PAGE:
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Outside the castle walls, the party had started.  There was a stage set up between Elbasan’s park and the castle wall, blaring traditional folk music.  And I must stop here to mention that Elbasan is not only an historical town, but a fun town.  It is just as much known for its history as it is for its legacy of traditional songs.  Elbasan is also a festive town.  Known for its flower beds, its bountiful valleys and surrounding hills, its famed Summer’s Day celebration, its original sweets, and its songs which continue to be sung as far north as Gjakova in Kosovo, due to many Gjakovars having finished their schooling in Elbasan.

Yes, Elbasan is also the town of the first training school for teachers.  Students from all over Albania and Kosovo came to train here.

But Elbasan holds a very special place in my heart.  It is were part of my familial legacy begins.  It was in Elbasan that the then well-off Muzhaqi household gave shelter to my renegade great great grandfather, who with his band of rebels had escaped the town of Struga, (In today’s Macedonia) in an effort to evade capture by the Serb police and escape persecution.  He had been in conflict with the Sllav authorities (Mostly over property belonging to his clan) for years and before the Muzhaqis offered him shelter, had been hiding out in the mountains between Struga and Elbasan, fighting off the approaching Serb forces dispatched to capture him and his crew.  There is even an old song still sang by the elderly of Elbasan detailing the strugle and the legend.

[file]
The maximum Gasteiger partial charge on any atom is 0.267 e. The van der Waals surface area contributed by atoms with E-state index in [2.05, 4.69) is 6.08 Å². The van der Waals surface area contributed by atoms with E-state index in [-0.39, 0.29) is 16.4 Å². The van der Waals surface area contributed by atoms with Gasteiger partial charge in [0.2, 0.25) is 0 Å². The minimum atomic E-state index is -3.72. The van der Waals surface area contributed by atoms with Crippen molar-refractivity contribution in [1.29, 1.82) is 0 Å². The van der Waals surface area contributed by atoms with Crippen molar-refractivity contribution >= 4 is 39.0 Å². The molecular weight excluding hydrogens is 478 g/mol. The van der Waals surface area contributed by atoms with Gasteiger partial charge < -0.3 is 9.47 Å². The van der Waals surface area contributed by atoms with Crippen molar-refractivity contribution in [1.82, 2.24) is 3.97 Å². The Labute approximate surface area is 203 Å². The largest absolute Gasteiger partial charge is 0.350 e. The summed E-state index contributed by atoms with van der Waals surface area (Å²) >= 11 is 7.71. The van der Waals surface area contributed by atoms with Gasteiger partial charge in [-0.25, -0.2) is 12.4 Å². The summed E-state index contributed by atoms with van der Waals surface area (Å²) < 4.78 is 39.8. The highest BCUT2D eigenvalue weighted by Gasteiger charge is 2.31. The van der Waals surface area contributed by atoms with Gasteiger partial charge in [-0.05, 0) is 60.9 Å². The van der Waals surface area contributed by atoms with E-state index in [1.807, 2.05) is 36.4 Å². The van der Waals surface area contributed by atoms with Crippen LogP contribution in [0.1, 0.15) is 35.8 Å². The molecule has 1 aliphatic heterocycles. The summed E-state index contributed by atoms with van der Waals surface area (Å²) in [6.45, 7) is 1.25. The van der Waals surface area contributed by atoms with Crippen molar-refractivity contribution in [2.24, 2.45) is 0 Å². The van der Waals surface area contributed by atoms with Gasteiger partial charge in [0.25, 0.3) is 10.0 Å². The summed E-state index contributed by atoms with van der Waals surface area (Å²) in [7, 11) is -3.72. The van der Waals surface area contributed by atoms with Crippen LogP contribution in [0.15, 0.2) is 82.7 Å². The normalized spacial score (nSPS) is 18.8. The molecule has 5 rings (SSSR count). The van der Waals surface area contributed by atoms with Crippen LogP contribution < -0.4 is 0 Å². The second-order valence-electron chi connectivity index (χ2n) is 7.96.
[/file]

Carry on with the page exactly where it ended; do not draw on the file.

The then self-proclaimed Albanian King Zog, in a concerted effort with the Serbs who had played a key role in bringing him to power in Albania, had issued a warrant for his arrest.  He was now wanted in Serbia/Macedonia and in Albania, where he thought, as an Albanian, he would find shelter.

The Muzhaqi family offered him shelter as was the custom in Albania: to offer shelter to those in need, without question, and to treat the guest with the highest regard.  For a while, he stayed with them, until a local peasant, seduced by the sacks of gold to be rewarded to whomever would find him, turned him in.  He was arrested and trial was to be held not too long after.  During trial he was found guilty and sentenced to hang.